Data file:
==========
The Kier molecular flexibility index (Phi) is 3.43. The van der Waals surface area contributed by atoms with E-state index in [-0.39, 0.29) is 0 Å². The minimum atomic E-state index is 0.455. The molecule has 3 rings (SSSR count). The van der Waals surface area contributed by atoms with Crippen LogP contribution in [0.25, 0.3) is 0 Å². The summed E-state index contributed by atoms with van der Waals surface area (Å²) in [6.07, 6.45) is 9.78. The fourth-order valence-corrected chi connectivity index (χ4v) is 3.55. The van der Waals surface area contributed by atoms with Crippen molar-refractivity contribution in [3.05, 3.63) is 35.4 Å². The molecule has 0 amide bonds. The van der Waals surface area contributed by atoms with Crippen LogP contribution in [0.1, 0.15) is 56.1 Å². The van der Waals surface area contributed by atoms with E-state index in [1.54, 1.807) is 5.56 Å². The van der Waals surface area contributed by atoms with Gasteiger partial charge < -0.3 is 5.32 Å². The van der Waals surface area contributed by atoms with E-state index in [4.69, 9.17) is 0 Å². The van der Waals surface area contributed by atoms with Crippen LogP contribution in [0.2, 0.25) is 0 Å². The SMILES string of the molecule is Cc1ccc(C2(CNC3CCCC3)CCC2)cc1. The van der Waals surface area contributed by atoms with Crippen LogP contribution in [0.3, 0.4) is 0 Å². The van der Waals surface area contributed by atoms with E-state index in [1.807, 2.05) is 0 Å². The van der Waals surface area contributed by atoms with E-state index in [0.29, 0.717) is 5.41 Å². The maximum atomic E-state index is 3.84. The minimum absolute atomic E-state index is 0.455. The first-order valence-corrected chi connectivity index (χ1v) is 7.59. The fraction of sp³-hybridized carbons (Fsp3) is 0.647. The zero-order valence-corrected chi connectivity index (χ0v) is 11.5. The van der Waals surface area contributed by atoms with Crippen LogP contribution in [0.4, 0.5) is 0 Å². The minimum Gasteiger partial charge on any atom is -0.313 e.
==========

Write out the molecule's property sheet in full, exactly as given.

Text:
The Kier molecular flexibility index (Phi) is 3.43. The van der Waals surface area contributed by atoms with E-state index in [-0.39, 0.29) is 0 Å². The minimum atomic E-state index is 0.455. The molecule has 3 rings (SSSR count). The van der Waals surface area contributed by atoms with Crippen LogP contribution in [0.25, 0.3) is 0 Å². The summed E-state index contributed by atoms with van der Waals surface area (Å²) in [6.07, 6.45) is 9.78. The fourth-order valence-corrected chi connectivity index (χ4v) is 3.55. The van der Waals surface area contributed by atoms with Crippen molar-refractivity contribution in [3.05, 3.63) is 35.4 Å². The molecule has 0 amide bonds. The van der Waals surface area contributed by atoms with Crippen LogP contribution in [0.1, 0.15) is 56.1 Å². The van der Waals surface area contributed by atoms with E-state index in [1.54, 1.807) is 5.56 Å². The van der Waals surface area contributed by atoms with Gasteiger partial charge < -0.3 is 5.32 Å². The van der Waals surface area contributed by atoms with E-state index in [4.69, 9.17) is 0 Å². The van der Waals surface area contributed by atoms with Crippen LogP contribution in [0.2, 0.25) is 0 Å². The SMILES string of the molecule is Cc1ccc(C2(CNC3CCCC3)CCC2)cc1. The van der Waals surface area contributed by atoms with Crippen LogP contribution in [0.3, 0.4) is 0 Å². The van der Waals surface area contributed by atoms with E-state index in [1.807, 2.05) is 0 Å². The van der Waals surface area contributed by atoms with E-state index in [0.29, 0.717) is 5.41 Å². The maximum atomic E-state index is 3.84. The minimum absolute atomic E-state index is 0.455. The first-order valence-corrected chi connectivity index (χ1v) is 7.59. The fraction of sp³-hybridized carbons (Fsp3) is 0.647. The zero-order valence-corrected chi connectivity index (χ0v) is 11.5. The van der Waals surface area contributed by atoms with Crippen LogP contribution in [0.4, 0.5) is 0 Å². The minimum Gasteiger partial charge on any atom is -0.313 e.